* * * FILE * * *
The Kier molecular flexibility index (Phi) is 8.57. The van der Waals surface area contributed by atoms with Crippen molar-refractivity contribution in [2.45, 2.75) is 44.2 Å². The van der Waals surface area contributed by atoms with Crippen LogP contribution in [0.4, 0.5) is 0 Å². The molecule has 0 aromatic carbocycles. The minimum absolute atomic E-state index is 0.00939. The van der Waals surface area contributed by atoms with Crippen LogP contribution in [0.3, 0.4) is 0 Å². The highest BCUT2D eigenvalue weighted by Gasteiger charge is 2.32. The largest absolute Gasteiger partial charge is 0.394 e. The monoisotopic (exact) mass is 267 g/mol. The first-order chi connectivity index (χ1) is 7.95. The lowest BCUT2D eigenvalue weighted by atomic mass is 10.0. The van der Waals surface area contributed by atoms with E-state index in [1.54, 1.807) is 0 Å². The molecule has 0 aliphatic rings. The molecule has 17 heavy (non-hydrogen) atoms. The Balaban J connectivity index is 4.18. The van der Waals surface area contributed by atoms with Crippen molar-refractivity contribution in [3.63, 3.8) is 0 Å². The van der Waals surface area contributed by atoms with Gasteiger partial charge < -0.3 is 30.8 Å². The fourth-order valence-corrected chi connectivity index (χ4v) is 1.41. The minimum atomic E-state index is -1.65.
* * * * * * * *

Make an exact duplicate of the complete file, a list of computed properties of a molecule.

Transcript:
The Kier molecular flexibility index (Phi) is 8.57. The van der Waals surface area contributed by atoms with Crippen molar-refractivity contribution in [2.45, 2.75) is 44.2 Å². The van der Waals surface area contributed by atoms with Crippen LogP contribution in [0.4, 0.5) is 0 Å². The molecule has 0 aromatic carbocycles. The minimum absolute atomic E-state index is 0.00939. The van der Waals surface area contributed by atoms with Crippen LogP contribution in [0.3, 0.4) is 0 Å². The highest BCUT2D eigenvalue weighted by Gasteiger charge is 2.32. The largest absolute Gasteiger partial charge is 0.394 e. The monoisotopic (exact) mass is 267 g/mol. The first-order chi connectivity index (χ1) is 7.95. The lowest BCUT2D eigenvalue weighted by atomic mass is 10.0. The van der Waals surface area contributed by atoms with E-state index in [1.54, 1.807) is 0 Å². The molecule has 0 aliphatic rings. The molecule has 17 heavy (non-hydrogen) atoms. The Balaban J connectivity index is 4.18. The van der Waals surface area contributed by atoms with Crippen molar-refractivity contribution in [3.63, 3.8) is 0 Å². The van der Waals surface area contributed by atoms with Gasteiger partial charge < -0.3 is 30.8 Å². The fourth-order valence-corrected chi connectivity index (χ4v) is 1.41. The minimum atomic E-state index is -1.65.